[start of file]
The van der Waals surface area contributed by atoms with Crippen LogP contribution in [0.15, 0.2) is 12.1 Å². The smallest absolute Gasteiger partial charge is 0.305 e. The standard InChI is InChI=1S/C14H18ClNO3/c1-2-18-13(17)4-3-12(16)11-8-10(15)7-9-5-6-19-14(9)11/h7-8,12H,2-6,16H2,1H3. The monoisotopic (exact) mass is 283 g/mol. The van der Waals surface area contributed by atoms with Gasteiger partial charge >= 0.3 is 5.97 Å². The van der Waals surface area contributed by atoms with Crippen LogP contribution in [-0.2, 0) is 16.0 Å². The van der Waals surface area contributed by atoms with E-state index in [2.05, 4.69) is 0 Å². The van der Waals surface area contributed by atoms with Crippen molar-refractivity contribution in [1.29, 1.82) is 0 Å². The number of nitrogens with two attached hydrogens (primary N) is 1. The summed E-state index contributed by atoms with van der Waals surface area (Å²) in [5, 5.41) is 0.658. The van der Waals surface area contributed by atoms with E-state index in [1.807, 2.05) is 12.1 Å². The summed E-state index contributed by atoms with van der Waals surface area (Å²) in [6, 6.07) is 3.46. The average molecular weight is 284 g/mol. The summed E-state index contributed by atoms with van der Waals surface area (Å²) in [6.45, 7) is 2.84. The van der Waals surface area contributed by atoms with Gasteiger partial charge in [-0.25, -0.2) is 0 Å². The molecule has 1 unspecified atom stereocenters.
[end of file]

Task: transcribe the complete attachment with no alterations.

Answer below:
The van der Waals surface area contributed by atoms with Crippen LogP contribution in [0.15, 0.2) is 12.1 Å². The smallest absolute Gasteiger partial charge is 0.305 e. The standard InChI is InChI=1S/C14H18ClNO3/c1-2-18-13(17)4-3-12(16)11-8-10(15)7-9-5-6-19-14(9)11/h7-8,12H,2-6,16H2,1H3. The monoisotopic (exact) mass is 283 g/mol. The van der Waals surface area contributed by atoms with Gasteiger partial charge >= 0.3 is 5.97 Å². The van der Waals surface area contributed by atoms with Crippen LogP contribution in [-0.2, 0) is 16.0 Å². The van der Waals surface area contributed by atoms with E-state index in [2.05, 4.69) is 0 Å². The van der Waals surface area contributed by atoms with Crippen molar-refractivity contribution in [1.29, 1.82) is 0 Å². The number of nitrogens with two attached hydrogens (primary N) is 1. The summed E-state index contributed by atoms with van der Waals surface area (Å²) in [5, 5.41) is 0.658. The van der Waals surface area contributed by atoms with E-state index in [1.807, 2.05) is 12.1 Å². The summed E-state index contributed by atoms with van der Waals surface area (Å²) in [6, 6.07) is 3.46. The average molecular weight is 284 g/mol. The summed E-state index contributed by atoms with van der Waals surface area (Å²) in [6.45, 7) is 2.84. The van der Waals surface area contributed by atoms with Gasteiger partial charge in [-0.25, -0.2) is 0 Å². The molecule has 1 unspecified atom stereocenters.